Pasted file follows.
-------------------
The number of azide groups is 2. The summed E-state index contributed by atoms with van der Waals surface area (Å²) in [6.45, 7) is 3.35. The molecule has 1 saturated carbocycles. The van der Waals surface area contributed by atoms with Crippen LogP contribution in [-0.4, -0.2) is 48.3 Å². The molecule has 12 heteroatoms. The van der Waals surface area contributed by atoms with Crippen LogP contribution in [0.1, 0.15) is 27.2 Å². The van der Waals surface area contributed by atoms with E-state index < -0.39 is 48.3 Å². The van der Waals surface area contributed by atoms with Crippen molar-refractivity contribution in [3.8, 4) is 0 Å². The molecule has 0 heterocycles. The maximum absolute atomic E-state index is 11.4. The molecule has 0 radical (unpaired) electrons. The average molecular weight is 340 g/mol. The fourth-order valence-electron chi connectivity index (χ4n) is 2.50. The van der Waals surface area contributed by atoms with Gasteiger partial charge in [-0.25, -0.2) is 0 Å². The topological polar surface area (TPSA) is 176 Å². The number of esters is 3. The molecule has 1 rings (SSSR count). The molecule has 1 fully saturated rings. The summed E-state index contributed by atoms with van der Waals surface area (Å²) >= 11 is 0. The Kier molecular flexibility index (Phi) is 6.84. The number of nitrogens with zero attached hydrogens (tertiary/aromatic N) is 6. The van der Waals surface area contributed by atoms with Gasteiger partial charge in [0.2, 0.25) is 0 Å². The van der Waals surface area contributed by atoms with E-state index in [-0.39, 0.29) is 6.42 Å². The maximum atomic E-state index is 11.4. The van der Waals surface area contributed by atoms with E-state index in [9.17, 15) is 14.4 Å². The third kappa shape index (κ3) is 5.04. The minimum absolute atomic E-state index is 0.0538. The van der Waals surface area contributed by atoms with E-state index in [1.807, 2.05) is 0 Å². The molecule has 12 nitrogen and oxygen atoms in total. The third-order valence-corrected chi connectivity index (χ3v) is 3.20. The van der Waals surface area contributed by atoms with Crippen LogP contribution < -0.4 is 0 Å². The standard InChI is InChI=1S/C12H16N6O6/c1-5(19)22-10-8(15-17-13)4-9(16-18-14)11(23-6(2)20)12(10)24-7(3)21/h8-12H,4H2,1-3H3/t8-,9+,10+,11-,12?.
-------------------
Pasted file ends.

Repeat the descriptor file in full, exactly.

The number of azide groups is 2. The summed E-state index contributed by atoms with van der Waals surface area (Å²) in [6.45, 7) is 3.35. The molecule has 1 saturated carbocycles. The van der Waals surface area contributed by atoms with Crippen LogP contribution in [-0.4, -0.2) is 48.3 Å². The molecule has 12 heteroatoms. The van der Waals surface area contributed by atoms with Crippen LogP contribution in [0.1, 0.15) is 27.2 Å². The van der Waals surface area contributed by atoms with E-state index < -0.39 is 48.3 Å². The van der Waals surface area contributed by atoms with Crippen molar-refractivity contribution in [3.8, 4) is 0 Å². The molecule has 0 heterocycles. The maximum absolute atomic E-state index is 11.4. The molecule has 0 radical (unpaired) electrons. The average molecular weight is 340 g/mol. The fourth-order valence-electron chi connectivity index (χ4n) is 2.50. The van der Waals surface area contributed by atoms with Gasteiger partial charge in [-0.25, -0.2) is 0 Å². The topological polar surface area (TPSA) is 176 Å². The number of esters is 3. The molecule has 1 rings (SSSR count). The molecule has 1 fully saturated rings. The summed E-state index contributed by atoms with van der Waals surface area (Å²) >= 11 is 0. The Kier molecular flexibility index (Phi) is 6.84. The number of nitrogens with zero attached hydrogens (tertiary/aromatic N) is 6. The van der Waals surface area contributed by atoms with Gasteiger partial charge in [0.2, 0.25) is 0 Å². The van der Waals surface area contributed by atoms with E-state index in [-0.39, 0.29) is 6.42 Å². The maximum atomic E-state index is 11.4. The van der Waals surface area contributed by atoms with E-state index in [9.17, 15) is 14.4 Å². The third kappa shape index (κ3) is 5.04. The minimum absolute atomic E-state index is 0.0538. The van der Waals surface area contributed by atoms with E-state index in [1.807, 2.05) is 0 Å². The molecule has 12 nitrogen and oxygen atoms in total. The third-order valence-corrected chi connectivity index (χ3v) is 3.20. The van der Waals surface area contributed by atoms with Crippen LogP contribution < -0.4 is 0 Å². The standard InChI is InChI=1S/C12H16N6O6/c1-5(19)22-10-8(15-17-13)4-9(16-18-14)11(23-6(2)20)12(10)24-7(3)21/h8-12H,4H2,1-3H3/t8-,9+,10+,11-,12?.